Saran and I grew up with some Cambodian tradition and culture in the US and as we got older we wbecame agaisnt a few of them.
After seeing our family, there are still things I'm against but understand a bit more after seeing it on this end. We were lucky to had grown up with parents less strict than other Cambodian parents in the US. The Cambodian culture is still very old fashion. The women and children do all the household chores, cook and clean and serve the men. My mother often told my sisters and I how we would not be suited for wives since we were tomboys. Instead of cooking and cleaning and acting as servants, we played outside: 'kick the can', football, etc., with the boys. We were barely tweens when our mom talked to us about getting married. She said girls in Cambodia get married as early as twelve years old. The idea was crazy for my sister and I, because we were just kids. Though what my sister and I noticed through our cousins and thier neighbors, the kids here are a lot more mature at a younger age and their minds seem to grow up a lot quicker. My sister and I get thrown off when we see a little girl speak with adult language and vocabulary and how their mannerisms are. Their mindsets at 12 years old seems a lot more serious than Saran and mine put together.
It becomes difficult to joke around and wonder if they would understand our sense of humor. The men absolutely does, though the women and girls are questionable and just too serious sometimes.
Our older aunt from my mother's side has no husband or children. Saran, who never wants to marry looks up to this aunt a lot. Though all our Cambodian family members feel bad for her. She is all skin and bones and looks almost more like she can be our grandmother than our aunt. It seems that in Cambodia, without a husband to reproduce children you wouldn't have food on the table since there aren't any kids to continue the work and bring income. Also, you cannot have children without a husband, or you'll get frowned upon.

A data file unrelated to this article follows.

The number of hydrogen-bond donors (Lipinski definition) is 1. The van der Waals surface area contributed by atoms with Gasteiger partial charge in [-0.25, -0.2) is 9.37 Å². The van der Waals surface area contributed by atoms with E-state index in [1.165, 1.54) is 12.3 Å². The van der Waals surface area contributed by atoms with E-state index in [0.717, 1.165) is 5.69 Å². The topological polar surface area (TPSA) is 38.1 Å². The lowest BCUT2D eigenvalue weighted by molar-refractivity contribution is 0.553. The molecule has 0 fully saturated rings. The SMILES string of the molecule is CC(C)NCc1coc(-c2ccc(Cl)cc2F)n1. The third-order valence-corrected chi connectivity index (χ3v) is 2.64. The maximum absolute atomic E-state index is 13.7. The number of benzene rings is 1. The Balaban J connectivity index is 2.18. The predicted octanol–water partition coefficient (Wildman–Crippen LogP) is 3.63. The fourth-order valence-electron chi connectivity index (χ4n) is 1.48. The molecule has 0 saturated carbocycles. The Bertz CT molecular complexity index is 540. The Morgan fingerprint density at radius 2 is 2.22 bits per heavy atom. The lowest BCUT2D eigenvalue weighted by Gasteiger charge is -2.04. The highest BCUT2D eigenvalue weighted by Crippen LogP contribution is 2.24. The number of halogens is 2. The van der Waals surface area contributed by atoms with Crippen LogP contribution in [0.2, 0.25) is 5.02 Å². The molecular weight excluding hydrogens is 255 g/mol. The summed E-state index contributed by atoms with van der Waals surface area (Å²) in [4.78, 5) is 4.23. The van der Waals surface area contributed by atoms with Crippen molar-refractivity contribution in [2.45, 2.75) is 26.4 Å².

My mom and dad visited her home in Moung. Unfortunately, I was sick with a 24 hr flu and did not make it out. Saran stayed behind to accompany me. My mother told me how it small it was and how poorly built it was. Our uncle and cousin's home is considered well-off. My aunt is no where near, according to my mother. Her eyes had tears when she talked about her sister. A couple sniffles and a few blinks later she changed the subject. Emotions is also something you keep.
So as much as Saran and I have the choice in the US to be independent women and be able to support ourselves. In Cambodia, it's a choice of survival.